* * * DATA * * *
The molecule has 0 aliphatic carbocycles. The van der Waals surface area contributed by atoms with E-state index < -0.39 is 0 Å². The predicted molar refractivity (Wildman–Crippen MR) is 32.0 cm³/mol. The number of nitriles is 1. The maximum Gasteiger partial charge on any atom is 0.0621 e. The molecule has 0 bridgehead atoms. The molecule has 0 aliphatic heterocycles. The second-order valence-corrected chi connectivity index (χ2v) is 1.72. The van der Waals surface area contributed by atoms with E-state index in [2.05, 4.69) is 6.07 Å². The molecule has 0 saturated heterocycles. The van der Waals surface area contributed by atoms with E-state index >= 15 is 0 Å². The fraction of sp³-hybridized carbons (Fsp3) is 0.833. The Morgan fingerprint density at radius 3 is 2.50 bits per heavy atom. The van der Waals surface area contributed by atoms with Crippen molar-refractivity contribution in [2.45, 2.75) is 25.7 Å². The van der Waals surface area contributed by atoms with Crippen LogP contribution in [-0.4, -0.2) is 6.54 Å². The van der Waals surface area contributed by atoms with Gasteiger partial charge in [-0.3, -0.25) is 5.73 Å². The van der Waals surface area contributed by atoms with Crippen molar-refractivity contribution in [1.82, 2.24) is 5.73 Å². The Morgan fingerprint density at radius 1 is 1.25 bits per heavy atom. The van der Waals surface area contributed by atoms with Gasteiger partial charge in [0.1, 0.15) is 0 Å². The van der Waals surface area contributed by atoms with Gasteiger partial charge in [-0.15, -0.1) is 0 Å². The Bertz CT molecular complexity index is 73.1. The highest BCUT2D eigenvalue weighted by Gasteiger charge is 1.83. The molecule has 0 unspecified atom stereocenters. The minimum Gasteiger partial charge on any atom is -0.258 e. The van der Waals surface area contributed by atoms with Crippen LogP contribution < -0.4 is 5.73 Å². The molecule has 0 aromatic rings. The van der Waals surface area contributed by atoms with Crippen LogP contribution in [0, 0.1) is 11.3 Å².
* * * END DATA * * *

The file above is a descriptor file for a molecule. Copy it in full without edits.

The molecule has 0 aliphatic carbocycles. The van der Waals surface area contributed by atoms with E-state index < -0.39 is 0 Å². The predicted molar refractivity (Wildman–Crippen MR) is 32.0 cm³/mol. The number of nitriles is 1. The maximum Gasteiger partial charge on any atom is 0.0621 e. The molecule has 0 bridgehead atoms. The molecule has 0 aliphatic heterocycles. The second-order valence-corrected chi connectivity index (χ2v) is 1.72. The van der Waals surface area contributed by atoms with E-state index in [2.05, 4.69) is 6.07 Å². The molecule has 0 saturated heterocycles. The van der Waals surface area contributed by atoms with E-state index >= 15 is 0 Å². The fraction of sp³-hybridized carbons (Fsp3) is 0.833. The Morgan fingerprint density at radius 3 is 2.50 bits per heavy atom. The van der Waals surface area contributed by atoms with Crippen molar-refractivity contribution in [2.45, 2.75) is 25.7 Å². The van der Waals surface area contributed by atoms with Crippen LogP contribution in [-0.4, -0.2) is 6.54 Å². The van der Waals surface area contributed by atoms with Gasteiger partial charge in [-0.3, -0.25) is 5.73 Å². The van der Waals surface area contributed by atoms with Crippen molar-refractivity contribution in [1.82, 2.24) is 5.73 Å². The Morgan fingerprint density at radius 1 is 1.25 bits per heavy atom. The van der Waals surface area contributed by atoms with Gasteiger partial charge in [0.1, 0.15) is 0 Å². The van der Waals surface area contributed by atoms with Gasteiger partial charge in [-0.15, -0.1) is 0 Å². The Bertz CT molecular complexity index is 73.1. The highest BCUT2D eigenvalue weighted by Gasteiger charge is 1.83. The molecule has 0 unspecified atom stereocenters. The minimum Gasteiger partial charge on any atom is -0.258 e. The van der Waals surface area contributed by atoms with Crippen LogP contribution < -0.4 is 5.73 Å². The molecule has 0 aromatic rings. The van der Waals surface area contributed by atoms with Crippen LogP contribution in [0, 0.1) is 11.3 Å².